The 366 daily episodes in 2014 were chronological snapshots of earth history, beginning with the Precambrian in January and on to the Cenozoic in December. You can find them all in the index in the right sidebar. In 2015, the daily episodes for each month were assembled into monthly packages, and a few new episodes were posted. Now, the blog/podcast is on a weekly schedule with diverse topics, and the Facebook Page showcases photos on Mineral Monday and Fossil Friday. Thanks for your interest!

Thursday, October 9, 2014

October 9. Opening the Gulf of Mexico

Millions of scientific words have been written about the Gulf of Mexico, mostly for one big reason: it’s a humongous oil and gas province. As much as it’s been studied, you might think its story would be completely understood by now, but that’s not true – even now, competing theories about its formation and the details of its geologic history are still being worked out. Many of the different views of the Gulf of Mexico depend on what you look at for data – my own work there has focused on using maps of the gravity and magnetic fields to infer structural features, and to use those in turn to come to conclusions about the basin’s history. So take this episode as a very general overview, and only focusing on the Jurassic part of the story.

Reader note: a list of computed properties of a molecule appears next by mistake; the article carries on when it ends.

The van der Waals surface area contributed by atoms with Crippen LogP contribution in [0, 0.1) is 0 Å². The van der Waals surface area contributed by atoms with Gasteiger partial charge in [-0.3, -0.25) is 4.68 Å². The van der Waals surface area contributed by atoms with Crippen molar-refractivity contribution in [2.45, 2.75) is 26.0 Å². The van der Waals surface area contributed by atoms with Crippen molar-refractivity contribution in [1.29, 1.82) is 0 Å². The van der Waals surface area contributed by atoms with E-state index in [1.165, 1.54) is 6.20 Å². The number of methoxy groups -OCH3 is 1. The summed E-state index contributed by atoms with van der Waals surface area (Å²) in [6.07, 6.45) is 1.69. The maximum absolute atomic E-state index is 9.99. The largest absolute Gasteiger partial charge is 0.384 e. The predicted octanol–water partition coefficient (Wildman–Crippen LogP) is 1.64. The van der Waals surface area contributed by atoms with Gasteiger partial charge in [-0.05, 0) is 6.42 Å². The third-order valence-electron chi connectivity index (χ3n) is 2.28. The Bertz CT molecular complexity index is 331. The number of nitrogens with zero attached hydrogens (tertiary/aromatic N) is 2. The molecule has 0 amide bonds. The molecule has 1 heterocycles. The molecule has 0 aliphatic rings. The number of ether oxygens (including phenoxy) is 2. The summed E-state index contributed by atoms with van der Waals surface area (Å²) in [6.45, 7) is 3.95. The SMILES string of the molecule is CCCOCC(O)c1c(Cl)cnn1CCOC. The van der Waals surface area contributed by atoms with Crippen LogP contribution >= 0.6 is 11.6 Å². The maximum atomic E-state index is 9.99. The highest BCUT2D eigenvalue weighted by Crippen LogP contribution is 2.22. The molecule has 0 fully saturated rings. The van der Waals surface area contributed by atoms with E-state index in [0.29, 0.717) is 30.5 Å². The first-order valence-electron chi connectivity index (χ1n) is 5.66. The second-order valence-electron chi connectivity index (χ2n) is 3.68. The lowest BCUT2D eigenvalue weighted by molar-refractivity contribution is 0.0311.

In broad terms, what happened here is pretty clear. Gondwana collided with North America. In what is now the Gulf Coast area, it was the northwestern prong of Gondwana, largely northwestern South America today, plus some other pieces, which collided, pushing up the Ouachita Mountains in what are now Oklahoma and Arkansas, as well as the Marathon Mountains in West Texas.